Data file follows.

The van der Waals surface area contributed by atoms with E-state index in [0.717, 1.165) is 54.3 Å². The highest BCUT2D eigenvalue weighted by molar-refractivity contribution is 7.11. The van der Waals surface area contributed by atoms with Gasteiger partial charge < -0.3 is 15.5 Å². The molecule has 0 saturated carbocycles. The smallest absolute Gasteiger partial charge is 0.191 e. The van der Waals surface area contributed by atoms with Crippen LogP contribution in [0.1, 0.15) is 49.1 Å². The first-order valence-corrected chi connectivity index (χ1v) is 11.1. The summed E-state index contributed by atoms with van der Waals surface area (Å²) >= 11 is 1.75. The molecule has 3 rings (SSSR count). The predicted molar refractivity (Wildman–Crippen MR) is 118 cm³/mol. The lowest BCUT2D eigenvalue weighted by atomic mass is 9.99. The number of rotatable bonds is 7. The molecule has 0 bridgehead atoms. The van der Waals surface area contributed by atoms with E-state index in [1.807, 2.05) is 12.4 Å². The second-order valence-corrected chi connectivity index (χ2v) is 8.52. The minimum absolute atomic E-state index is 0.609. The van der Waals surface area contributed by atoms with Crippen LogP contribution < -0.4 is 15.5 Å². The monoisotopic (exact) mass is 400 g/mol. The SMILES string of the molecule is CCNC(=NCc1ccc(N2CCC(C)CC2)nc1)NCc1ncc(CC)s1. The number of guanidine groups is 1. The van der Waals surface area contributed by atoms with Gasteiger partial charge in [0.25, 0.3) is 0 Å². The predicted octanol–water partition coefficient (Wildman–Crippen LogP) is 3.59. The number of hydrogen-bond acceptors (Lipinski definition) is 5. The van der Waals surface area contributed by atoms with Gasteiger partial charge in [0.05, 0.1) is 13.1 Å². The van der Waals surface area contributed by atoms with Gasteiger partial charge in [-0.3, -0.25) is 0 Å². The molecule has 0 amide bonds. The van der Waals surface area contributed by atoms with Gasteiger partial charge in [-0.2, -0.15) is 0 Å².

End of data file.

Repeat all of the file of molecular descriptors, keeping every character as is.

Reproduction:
The van der Waals surface area contributed by atoms with E-state index in [0.717, 1.165) is 54.3 Å². The highest BCUT2D eigenvalue weighted by molar-refractivity contribution is 7.11. The van der Waals surface area contributed by atoms with Gasteiger partial charge < -0.3 is 15.5 Å². The molecule has 0 saturated carbocycles. The smallest absolute Gasteiger partial charge is 0.191 e. The van der Waals surface area contributed by atoms with Crippen LogP contribution in [0.1, 0.15) is 49.1 Å². The first-order valence-corrected chi connectivity index (χ1v) is 11.1. The summed E-state index contributed by atoms with van der Waals surface area (Å²) >= 11 is 1.75. The molecule has 3 rings (SSSR count). The predicted molar refractivity (Wildman–Crippen MR) is 118 cm³/mol. The lowest BCUT2D eigenvalue weighted by atomic mass is 9.99. The number of rotatable bonds is 7. The molecule has 0 bridgehead atoms. The van der Waals surface area contributed by atoms with E-state index in [1.807, 2.05) is 12.4 Å². The second-order valence-corrected chi connectivity index (χ2v) is 8.52. The minimum absolute atomic E-state index is 0.609. The van der Waals surface area contributed by atoms with Crippen LogP contribution < -0.4 is 15.5 Å². The monoisotopic (exact) mass is 400 g/mol. The SMILES string of the molecule is CCNC(=NCc1ccc(N2CCC(C)CC2)nc1)NCc1ncc(CC)s1. The number of guanidine groups is 1. The van der Waals surface area contributed by atoms with Gasteiger partial charge in [0.25, 0.3) is 0 Å². The predicted octanol–water partition coefficient (Wildman–Crippen LogP) is 3.59. The number of hydrogen-bond acceptors (Lipinski definition) is 5. The van der Waals surface area contributed by atoms with Gasteiger partial charge in [0.05, 0.1) is 13.1 Å². The van der Waals surface area contributed by atoms with Gasteiger partial charge in [-0.3, -0.25) is 0 Å². The molecule has 0 amide bonds. The van der Waals surface area contributed by atoms with Gasteiger partial charge in [-0.2, -0.15) is 0 Å².